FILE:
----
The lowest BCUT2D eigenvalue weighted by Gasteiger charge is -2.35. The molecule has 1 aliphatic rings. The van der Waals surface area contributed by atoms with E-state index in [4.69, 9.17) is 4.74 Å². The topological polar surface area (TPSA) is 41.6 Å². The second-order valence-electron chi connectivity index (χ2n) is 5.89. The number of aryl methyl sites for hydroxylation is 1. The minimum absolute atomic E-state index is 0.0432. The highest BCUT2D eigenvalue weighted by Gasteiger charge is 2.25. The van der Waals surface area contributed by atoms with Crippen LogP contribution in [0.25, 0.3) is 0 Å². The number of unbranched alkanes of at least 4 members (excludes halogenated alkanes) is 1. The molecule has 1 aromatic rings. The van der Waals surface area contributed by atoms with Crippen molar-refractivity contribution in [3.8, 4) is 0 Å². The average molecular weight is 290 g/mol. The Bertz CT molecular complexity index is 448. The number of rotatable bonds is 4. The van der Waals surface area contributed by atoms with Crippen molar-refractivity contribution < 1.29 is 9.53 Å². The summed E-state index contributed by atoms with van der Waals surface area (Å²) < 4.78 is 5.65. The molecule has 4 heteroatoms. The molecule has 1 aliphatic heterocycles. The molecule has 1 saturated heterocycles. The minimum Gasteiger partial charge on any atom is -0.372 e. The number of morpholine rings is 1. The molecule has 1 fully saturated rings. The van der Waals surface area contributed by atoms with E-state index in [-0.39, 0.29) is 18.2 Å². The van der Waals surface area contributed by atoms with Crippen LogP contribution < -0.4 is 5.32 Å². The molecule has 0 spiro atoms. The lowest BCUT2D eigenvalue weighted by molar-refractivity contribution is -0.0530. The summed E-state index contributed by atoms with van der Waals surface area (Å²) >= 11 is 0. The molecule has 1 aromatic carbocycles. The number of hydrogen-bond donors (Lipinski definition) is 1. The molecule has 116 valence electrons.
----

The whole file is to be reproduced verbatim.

The lowest BCUT2D eigenvalue weighted by Gasteiger charge is -2.35. The molecule has 1 aliphatic rings. The van der Waals surface area contributed by atoms with E-state index in [4.69, 9.17) is 4.74 Å². The topological polar surface area (TPSA) is 41.6 Å². The second-order valence-electron chi connectivity index (χ2n) is 5.89. The number of aryl methyl sites for hydroxylation is 1. The minimum absolute atomic E-state index is 0.0432. The highest BCUT2D eigenvalue weighted by Gasteiger charge is 2.25. The van der Waals surface area contributed by atoms with Crippen LogP contribution in [0.25, 0.3) is 0 Å². The number of unbranched alkanes of at least 4 members (excludes halogenated alkanes) is 1. The molecule has 1 aromatic rings. The van der Waals surface area contributed by atoms with Crippen molar-refractivity contribution in [3.8, 4) is 0 Å². The average molecular weight is 290 g/mol. The Bertz CT molecular complexity index is 448. The number of rotatable bonds is 4. The van der Waals surface area contributed by atoms with Crippen molar-refractivity contribution < 1.29 is 9.53 Å². The summed E-state index contributed by atoms with van der Waals surface area (Å²) < 4.78 is 5.65. The molecule has 4 heteroatoms. The molecule has 1 aliphatic heterocycles. The molecule has 1 saturated heterocycles. The minimum Gasteiger partial charge on any atom is -0.372 e. The number of morpholine rings is 1. The molecule has 1 fully saturated rings. The van der Waals surface area contributed by atoms with E-state index in [-0.39, 0.29) is 18.2 Å². The van der Waals surface area contributed by atoms with Crippen LogP contribution < -0.4 is 5.32 Å². The molecule has 0 spiro atoms. The lowest BCUT2D eigenvalue weighted by molar-refractivity contribution is -0.0530. The summed E-state index contributed by atoms with van der Waals surface area (Å²) >= 11 is 0. The molecule has 1 aromatic carbocycles. The number of hydrogen-bond donors (Lipinski definition) is 1. The molecule has 116 valence electrons.